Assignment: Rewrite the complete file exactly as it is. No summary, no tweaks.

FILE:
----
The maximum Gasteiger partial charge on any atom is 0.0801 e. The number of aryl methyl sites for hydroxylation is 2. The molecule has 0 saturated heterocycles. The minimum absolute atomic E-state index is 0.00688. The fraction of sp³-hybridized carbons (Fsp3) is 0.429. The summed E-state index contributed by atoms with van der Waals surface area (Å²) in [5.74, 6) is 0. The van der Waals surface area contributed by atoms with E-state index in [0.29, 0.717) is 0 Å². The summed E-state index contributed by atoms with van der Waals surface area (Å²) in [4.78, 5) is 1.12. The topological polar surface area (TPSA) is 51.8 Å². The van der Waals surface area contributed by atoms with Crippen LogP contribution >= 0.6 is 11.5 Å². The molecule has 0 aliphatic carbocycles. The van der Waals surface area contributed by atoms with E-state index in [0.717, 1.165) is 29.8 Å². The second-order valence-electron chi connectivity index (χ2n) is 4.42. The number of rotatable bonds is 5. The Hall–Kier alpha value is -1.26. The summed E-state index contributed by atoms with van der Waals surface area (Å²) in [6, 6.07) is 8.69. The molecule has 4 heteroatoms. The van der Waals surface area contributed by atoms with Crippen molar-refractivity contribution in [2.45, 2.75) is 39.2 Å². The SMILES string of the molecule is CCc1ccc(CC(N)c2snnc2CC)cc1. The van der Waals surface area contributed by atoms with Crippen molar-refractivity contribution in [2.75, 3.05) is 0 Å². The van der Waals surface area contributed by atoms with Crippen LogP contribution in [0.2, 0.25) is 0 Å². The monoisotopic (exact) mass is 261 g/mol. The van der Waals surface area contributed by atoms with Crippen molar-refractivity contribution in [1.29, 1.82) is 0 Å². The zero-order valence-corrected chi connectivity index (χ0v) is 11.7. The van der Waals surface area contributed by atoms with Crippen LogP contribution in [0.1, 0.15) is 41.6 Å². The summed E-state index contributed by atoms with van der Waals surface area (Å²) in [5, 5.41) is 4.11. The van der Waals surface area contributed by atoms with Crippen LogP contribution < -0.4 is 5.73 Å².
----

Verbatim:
The maximum Gasteiger partial charge on any atom is 0.0801 e. The number of aryl methyl sites for hydroxylation is 2. The molecule has 0 saturated heterocycles. The minimum absolute atomic E-state index is 0.00688. The fraction of sp³-hybridized carbons (Fsp3) is 0.429. The summed E-state index contributed by atoms with van der Waals surface area (Å²) in [5.74, 6) is 0. The van der Waals surface area contributed by atoms with E-state index in [0.29, 0.717) is 0 Å². The summed E-state index contributed by atoms with van der Waals surface area (Å²) in [4.78, 5) is 1.12. The topological polar surface area (TPSA) is 51.8 Å². The van der Waals surface area contributed by atoms with Crippen LogP contribution >= 0.6 is 11.5 Å². The molecule has 0 aliphatic carbocycles. The van der Waals surface area contributed by atoms with E-state index in [0.717, 1.165) is 29.8 Å². The second-order valence-electron chi connectivity index (χ2n) is 4.42. The number of rotatable bonds is 5. The Hall–Kier alpha value is -1.26. The summed E-state index contributed by atoms with van der Waals surface area (Å²) in [6, 6.07) is 8.69. The molecule has 4 heteroatoms. The van der Waals surface area contributed by atoms with Crippen molar-refractivity contribution in [2.45, 2.75) is 39.2 Å². The SMILES string of the molecule is CCc1ccc(CC(N)c2snnc2CC)cc1. The van der Waals surface area contributed by atoms with Crippen molar-refractivity contribution in [2.75, 3.05) is 0 Å². The van der Waals surface area contributed by atoms with Crippen LogP contribution in [0.2, 0.25) is 0 Å². The monoisotopic (exact) mass is 261 g/mol. The van der Waals surface area contributed by atoms with Crippen molar-refractivity contribution in [1.29, 1.82) is 0 Å². The zero-order valence-corrected chi connectivity index (χ0v) is 11.7. The van der Waals surface area contributed by atoms with Crippen LogP contribution in [0.1, 0.15) is 41.6 Å². The summed E-state index contributed by atoms with van der Waals surface area (Å²) in [5, 5.41) is 4.11. The van der Waals surface area contributed by atoms with Crippen LogP contribution < -0.4 is 5.73 Å².